He may not have known it before, but Toronto-born, New York-based guitarist Matthew Stevens, prized for his forceful, distinctive electric sound was an ideal candidate to make an album fully devoted to solo acoustic guitar: the intimate, unadorned, straightforwardly titled Pittsburgh.
September 2020, Stevens was hunkering down in his wife's family's hometown of Pittsburgh, while navigating his way through the crisis. He had with him a vintage Martin 00-17, a small-body mahogany guitar. Practicing daily on the Martin, he began generating a series of short song "starts" - ideas and sketches he thought might lead somewhere. Then one rainy Pittsburgh day, Stevens' bike slid out from under him and he broke his right elbow. Rather than getting derailed musically, he became immersed in a creative process that led straight to Pittsburgh: a document of those short song "starts" from the notebook, now hatched as completed compositions. "Playing this music became a big part of my rehab," Stevens recalls.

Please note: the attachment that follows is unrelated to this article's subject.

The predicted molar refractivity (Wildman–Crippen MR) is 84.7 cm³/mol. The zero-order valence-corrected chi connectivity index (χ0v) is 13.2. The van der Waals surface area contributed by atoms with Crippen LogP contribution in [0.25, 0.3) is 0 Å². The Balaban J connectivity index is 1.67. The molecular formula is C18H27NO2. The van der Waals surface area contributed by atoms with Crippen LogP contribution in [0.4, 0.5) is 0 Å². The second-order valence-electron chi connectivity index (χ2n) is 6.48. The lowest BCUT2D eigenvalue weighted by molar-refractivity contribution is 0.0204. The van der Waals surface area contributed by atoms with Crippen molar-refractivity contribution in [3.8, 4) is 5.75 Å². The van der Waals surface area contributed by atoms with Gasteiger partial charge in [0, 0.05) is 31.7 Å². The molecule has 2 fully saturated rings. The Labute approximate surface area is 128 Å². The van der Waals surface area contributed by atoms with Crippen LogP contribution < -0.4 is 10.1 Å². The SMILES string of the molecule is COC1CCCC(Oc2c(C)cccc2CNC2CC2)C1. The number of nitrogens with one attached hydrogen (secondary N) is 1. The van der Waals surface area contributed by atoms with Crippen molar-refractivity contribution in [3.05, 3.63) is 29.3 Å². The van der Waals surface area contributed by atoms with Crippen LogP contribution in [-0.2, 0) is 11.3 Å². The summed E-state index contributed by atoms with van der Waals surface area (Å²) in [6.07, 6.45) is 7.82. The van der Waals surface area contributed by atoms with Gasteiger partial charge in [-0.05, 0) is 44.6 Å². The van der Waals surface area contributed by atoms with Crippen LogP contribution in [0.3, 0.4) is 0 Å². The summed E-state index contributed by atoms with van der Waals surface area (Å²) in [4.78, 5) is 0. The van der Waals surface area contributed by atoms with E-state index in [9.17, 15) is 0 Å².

As the album took shape, it became clear to Stevens that he was headed in the direction of a wholly unaccompanied recital, with no overdubs or sound layering of any kind. Just him and this special Martin, two Neumann U89 mics and enough peace of mind across two separate sessions to make Pittsburgh the triumph that it is.